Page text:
Several Republicans who supported the original bailout legislation voted Thursday to deny the incoming Obama administration the second $350 billion.

“There’s just too many questions about the TARP program,” said Sen. Christopher S. Bond, Missouri Republican.

Senate Minority Leader Mitch McConnell, Kentucky Republican, lobbied heavily last fall to help pass the original bailout law. He praised Mr. Obama’s pledges on the new TARP funding, but ended up voting to block it.

Democrats such as Sen. Jim Webb of Virginia, Sen. Tom Harkin of Iowa and Sen. Barbara Boxer of California said they were voting to release the second $350 billion because it was the Obama administration that would be overseeing the program.

“If the Bush administration was going to continue to dole out this money, I wouldn’t give them $3, let alone $350 billion,” Mrs. Boxer declared.

One sign of Mr. Obama’s clout even before he takes office was the decision by a several freshmen Democratic senators who campaigned against the bailout, including Sen. Mark Udall of Colorado and Sen. Kay Hagan of North Carolina, to give Mr. Obama the right to the second $350 billion.

President Bush, at Mr. Obama’s behest, Monday formally informed Congress that the Treasury would spend the second $350 billion of the bailout fund, with the first half of the fund already committed to bolster banks, financial firms and the U.S. auto industry. Under the law approving the rescue package, the administration could spend the remainder of the money unless majorities in both houses of Congress voted explicitly to block the money.

Mr. Obama then could veto the blocking resolution, requiring two-thirds majorities in Congress to override the veto. That prospect was remote, but Mr. Obama and congressional Democrats have been eager to avoid an unseemly veto battle in the very opening days of the new administration.

For Democrats, Mr. Summers said Mr. Obama would use between $50 billion and $100 billion of the money on aid to struggling homeowners facing foreclosure. The Obama administration would insist on strict accounting of how banks and financial firms use the money, and would place strict limits on executive compensation and dividends for companies who accept taxpayer aid.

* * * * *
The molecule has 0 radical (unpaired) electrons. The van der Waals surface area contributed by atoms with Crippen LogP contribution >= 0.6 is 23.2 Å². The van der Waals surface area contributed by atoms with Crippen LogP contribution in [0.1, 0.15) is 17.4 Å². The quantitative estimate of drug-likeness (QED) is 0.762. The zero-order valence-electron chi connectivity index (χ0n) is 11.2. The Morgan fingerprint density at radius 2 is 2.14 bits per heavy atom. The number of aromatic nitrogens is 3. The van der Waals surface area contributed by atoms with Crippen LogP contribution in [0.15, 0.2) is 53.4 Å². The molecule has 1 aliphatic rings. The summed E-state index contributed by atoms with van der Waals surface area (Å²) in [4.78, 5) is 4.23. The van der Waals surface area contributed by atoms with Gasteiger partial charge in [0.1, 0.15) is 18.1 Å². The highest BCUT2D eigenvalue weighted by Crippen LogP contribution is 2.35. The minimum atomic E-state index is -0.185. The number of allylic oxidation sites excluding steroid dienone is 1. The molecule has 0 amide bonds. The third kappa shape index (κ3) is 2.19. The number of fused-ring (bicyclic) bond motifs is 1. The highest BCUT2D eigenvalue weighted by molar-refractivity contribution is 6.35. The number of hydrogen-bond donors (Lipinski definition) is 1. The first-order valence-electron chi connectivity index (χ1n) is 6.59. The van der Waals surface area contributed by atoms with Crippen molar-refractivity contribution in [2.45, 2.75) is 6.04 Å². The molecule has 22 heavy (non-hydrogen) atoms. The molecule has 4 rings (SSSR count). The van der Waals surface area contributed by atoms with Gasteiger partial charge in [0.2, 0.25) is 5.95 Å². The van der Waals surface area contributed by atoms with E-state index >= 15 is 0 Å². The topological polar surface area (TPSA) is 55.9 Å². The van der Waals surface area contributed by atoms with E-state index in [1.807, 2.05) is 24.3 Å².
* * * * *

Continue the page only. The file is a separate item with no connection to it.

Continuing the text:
Addressing a key Republican concern, the Summers letter said the TARP money would be restricted to banks and to the Big Three auto firms and not be expanded to other industries. Senate Minority Whip Jon Kyl, Arizona Republican, cited that pledge as critical to his decision in the end to support releasing the second $350 billion.

Mr. Obama has “no intention of using any funds to implement an industrial policy,” Mr. Summers said.

The TARP vote was a milestone of sorts in another way - the last vote as a senator for Joseph R. Biden Jr., the seven-term Delaware Democrat who will become vice president on Tuesday, and the first vote for Sen. Roland Burris, Illinois Democrat, sworn in just hours earlier by Vice President Dick Cheney. Both voted in support of Mr. Obama, and Mr. Biden formally resigned just minutes after the roll call ended.

The House of Representatives, which is planning its own vote on whether to approve the second $350 billion, continued debate Thursday on a separate bill to mandate new restrictions on the TARP program. The TARP funding vote is purely symbolic, given the Senate result.

House Financial Services Committee Chairman Barney Frank said the bill was a “trust-but-verify” measure designed to ensure the Obama administration lives up to its pledges, but Republicans derided the bill as an empty gesture that has little chance of passage.